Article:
Faculty Mentor: Marcia O’Connell
Student: Daniel Ferrer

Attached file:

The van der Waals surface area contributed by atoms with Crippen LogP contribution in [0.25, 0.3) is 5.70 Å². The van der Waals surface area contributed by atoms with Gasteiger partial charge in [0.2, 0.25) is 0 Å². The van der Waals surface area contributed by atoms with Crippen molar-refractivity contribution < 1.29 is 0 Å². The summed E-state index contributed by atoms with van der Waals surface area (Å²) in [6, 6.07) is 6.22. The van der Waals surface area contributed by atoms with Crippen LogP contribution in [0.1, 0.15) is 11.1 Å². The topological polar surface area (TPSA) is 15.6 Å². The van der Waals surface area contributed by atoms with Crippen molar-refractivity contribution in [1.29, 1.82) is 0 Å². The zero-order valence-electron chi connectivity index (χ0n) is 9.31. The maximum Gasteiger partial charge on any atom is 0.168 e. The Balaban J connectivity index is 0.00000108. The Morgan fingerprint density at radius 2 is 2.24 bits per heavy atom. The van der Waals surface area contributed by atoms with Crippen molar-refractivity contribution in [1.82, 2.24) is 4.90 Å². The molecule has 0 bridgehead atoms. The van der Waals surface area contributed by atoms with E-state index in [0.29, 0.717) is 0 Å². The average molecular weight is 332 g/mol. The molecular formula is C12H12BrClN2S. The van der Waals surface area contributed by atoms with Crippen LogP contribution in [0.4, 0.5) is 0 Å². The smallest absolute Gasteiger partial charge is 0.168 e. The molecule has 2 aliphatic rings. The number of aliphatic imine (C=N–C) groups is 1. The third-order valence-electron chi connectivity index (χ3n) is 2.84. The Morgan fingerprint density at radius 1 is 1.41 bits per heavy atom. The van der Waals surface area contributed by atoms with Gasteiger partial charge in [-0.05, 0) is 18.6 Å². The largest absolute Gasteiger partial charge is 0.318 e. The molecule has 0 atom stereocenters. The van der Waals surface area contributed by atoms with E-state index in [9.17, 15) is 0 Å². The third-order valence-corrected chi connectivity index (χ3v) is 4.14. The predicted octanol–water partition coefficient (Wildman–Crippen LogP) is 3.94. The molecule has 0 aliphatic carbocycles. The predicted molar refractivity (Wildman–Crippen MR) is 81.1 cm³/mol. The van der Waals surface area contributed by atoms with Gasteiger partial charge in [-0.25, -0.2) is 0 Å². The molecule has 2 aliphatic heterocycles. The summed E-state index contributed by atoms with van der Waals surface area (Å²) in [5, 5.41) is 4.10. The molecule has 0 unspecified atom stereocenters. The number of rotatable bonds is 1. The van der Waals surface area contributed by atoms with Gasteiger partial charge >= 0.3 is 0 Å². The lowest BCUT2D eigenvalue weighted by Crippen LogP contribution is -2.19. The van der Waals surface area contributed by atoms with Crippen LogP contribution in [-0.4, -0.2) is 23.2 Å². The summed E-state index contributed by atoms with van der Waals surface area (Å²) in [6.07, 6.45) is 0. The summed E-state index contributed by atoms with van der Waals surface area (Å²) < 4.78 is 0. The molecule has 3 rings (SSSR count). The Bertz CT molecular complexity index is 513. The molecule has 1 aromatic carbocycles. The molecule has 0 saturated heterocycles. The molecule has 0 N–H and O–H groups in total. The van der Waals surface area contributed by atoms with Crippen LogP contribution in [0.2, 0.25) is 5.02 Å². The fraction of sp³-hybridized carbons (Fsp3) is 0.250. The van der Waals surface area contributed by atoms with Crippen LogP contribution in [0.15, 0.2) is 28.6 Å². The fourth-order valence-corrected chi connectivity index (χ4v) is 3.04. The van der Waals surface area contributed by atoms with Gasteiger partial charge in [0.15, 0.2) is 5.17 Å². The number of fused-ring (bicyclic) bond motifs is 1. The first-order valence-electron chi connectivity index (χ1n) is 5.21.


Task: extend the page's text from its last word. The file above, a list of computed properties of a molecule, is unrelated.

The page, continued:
This project’s goal is to determine the function of two genes that are believed to function in the early stages of development of zebrafish embryos. The two genes of interest, hnrnpab and zgc:77052-201, are the two genes that are most homologous to the squid gene in Drosophila melanogaster. In D. melanogaster, squid codes for an RNA-binding protein that localizes the product of another gene to specific areas of the egg. The presence of the localized gene product influences the dorsal/ventral patterning of the egg. The functions of the genes in zebrafish were studied this summer through a series of microinjections. The embryos were injected with morpholinos specific to those genes between the one to two cell stages and the eight cell stage. Morpholinos are small antisense molecules that are designed to block the translation of a specific mRNA. The morpholinos were injected to prevent expression of the two genes under investigation. The embryos were fixed in methanol:DMSO and stained using immunohistochemistry to determine the effects of the injection on the expression of muscle-specific myosin, which is specifically expressed in somites in the embryo. Somites are embryonic structures that, in vertebrates, eventually develop into dermis, skeletal muscle, and vertebrae, and therefore are indicators of correct dorsal patterning of the embryo. The results of the injections suggest that blocking the expression of hnrnpab and zgc:77052-201 disrupts the sharp, chevron patterning of the somites and the somite size. Therefore, these initial results indicate that the genes of interest in zebrafish may be involved in dorsal/ventral patterning and possibly homologous in function, as well as structure, to the gene in D. melanogaster.